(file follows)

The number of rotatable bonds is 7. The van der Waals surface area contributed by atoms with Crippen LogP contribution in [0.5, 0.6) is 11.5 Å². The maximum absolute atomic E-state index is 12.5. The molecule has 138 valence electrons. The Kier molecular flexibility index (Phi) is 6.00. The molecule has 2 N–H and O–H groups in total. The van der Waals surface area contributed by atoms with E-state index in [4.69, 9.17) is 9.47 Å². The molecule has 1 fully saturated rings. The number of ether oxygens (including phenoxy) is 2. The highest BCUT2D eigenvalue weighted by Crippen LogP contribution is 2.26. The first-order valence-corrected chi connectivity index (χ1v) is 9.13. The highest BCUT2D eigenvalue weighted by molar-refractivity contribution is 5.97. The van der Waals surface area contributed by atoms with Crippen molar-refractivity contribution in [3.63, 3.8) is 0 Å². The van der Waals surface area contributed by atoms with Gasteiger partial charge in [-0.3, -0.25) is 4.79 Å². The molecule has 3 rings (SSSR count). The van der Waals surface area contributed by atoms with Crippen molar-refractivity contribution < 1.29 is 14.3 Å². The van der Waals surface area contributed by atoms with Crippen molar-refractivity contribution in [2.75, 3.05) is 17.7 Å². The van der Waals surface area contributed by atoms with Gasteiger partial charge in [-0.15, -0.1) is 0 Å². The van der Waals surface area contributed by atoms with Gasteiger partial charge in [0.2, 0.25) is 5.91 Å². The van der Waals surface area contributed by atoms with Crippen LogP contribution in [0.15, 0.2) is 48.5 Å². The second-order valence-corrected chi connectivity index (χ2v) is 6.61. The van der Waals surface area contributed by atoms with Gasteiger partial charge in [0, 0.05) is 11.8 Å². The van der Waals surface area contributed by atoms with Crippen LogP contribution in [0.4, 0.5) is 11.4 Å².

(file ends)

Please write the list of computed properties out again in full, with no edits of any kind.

The number of rotatable bonds is 7. The van der Waals surface area contributed by atoms with Crippen LogP contribution in [0.5, 0.6) is 11.5 Å². The maximum absolute atomic E-state index is 12.5. The molecule has 138 valence electrons. The Kier molecular flexibility index (Phi) is 6.00. The molecule has 2 N–H and O–H groups in total. The van der Waals surface area contributed by atoms with E-state index in [4.69, 9.17) is 9.47 Å². The molecule has 1 fully saturated rings. The number of ether oxygens (including phenoxy) is 2. The highest BCUT2D eigenvalue weighted by Crippen LogP contribution is 2.26. The first-order valence-corrected chi connectivity index (χ1v) is 9.13. The highest BCUT2D eigenvalue weighted by molar-refractivity contribution is 5.97. The van der Waals surface area contributed by atoms with Crippen molar-refractivity contribution in [3.63, 3.8) is 0 Å². The van der Waals surface area contributed by atoms with Gasteiger partial charge in [-0.3, -0.25) is 4.79 Å². The molecule has 3 rings (SSSR count). The van der Waals surface area contributed by atoms with Crippen molar-refractivity contribution < 1.29 is 14.3 Å². The van der Waals surface area contributed by atoms with Crippen molar-refractivity contribution in [2.75, 3.05) is 17.7 Å². The van der Waals surface area contributed by atoms with Gasteiger partial charge in [-0.15, -0.1) is 0 Å². The van der Waals surface area contributed by atoms with Gasteiger partial charge in [0.2, 0.25) is 5.91 Å². The van der Waals surface area contributed by atoms with Crippen LogP contribution in [0.15, 0.2) is 48.5 Å². The second-order valence-corrected chi connectivity index (χ2v) is 6.61. The van der Waals surface area contributed by atoms with Gasteiger partial charge in [0, 0.05) is 11.8 Å². The van der Waals surface area contributed by atoms with Crippen LogP contribution in [0.4, 0.5) is 11.4 Å².